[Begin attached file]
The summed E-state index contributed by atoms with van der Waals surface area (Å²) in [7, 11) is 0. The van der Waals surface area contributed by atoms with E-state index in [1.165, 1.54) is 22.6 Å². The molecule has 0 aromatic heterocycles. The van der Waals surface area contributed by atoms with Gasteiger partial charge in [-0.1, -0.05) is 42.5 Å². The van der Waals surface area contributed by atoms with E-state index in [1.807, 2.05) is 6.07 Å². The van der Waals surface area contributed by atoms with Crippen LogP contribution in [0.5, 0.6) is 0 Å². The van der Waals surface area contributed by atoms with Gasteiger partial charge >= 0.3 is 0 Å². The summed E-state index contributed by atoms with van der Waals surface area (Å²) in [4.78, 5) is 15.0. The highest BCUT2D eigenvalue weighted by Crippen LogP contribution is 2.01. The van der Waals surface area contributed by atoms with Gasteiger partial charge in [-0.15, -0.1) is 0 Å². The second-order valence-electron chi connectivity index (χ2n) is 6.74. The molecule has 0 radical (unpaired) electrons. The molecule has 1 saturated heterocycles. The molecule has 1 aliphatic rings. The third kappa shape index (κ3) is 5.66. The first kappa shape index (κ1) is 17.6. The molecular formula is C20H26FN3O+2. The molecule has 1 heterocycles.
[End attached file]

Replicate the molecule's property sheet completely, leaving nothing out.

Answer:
The summed E-state index contributed by atoms with van der Waals surface area (Å²) in [7, 11) is 0. The van der Waals surface area contributed by atoms with E-state index in [1.165, 1.54) is 22.6 Å². The molecule has 0 aromatic heterocycles. The van der Waals surface area contributed by atoms with Gasteiger partial charge in [-0.1, -0.05) is 42.5 Å². The van der Waals surface area contributed by atoms with E-state index in [1.807, 2.05) is 6.07 Å². The van der Waals surface area contributed by atoms with Crippen LogP contribution in [0.5, 0.6) is 0 Å². The van der Waals surface area contributed by atoms with Gasteiger partial charge >= 0.3 is 0 Å². The summed E-state index contributed by atoms with van der Waals surface area (Å²) in [4.78, 5) is 15.0. The highest BCUT2D eigenvalue weighted by Crippen LogP contribution is 2.01. The van der Waals surface area contributed by atoms with Gasteiger partial charge in [-0.15, -0.1) is 0 Å². The second-order valence-electron chi connectivity index (χ2n) is 6.74. The molecule has 0 radical (unpaired) electrons. The molecule has 1 saturated heterocycles. The molecule has 1 aliphatic rings. The third kappa shape index (κ3) is 5.66. The first kappa shape index (κ1) is 17.6. The molecular formula is C20H26FN3O+2. The molecule has 1 heterocycles.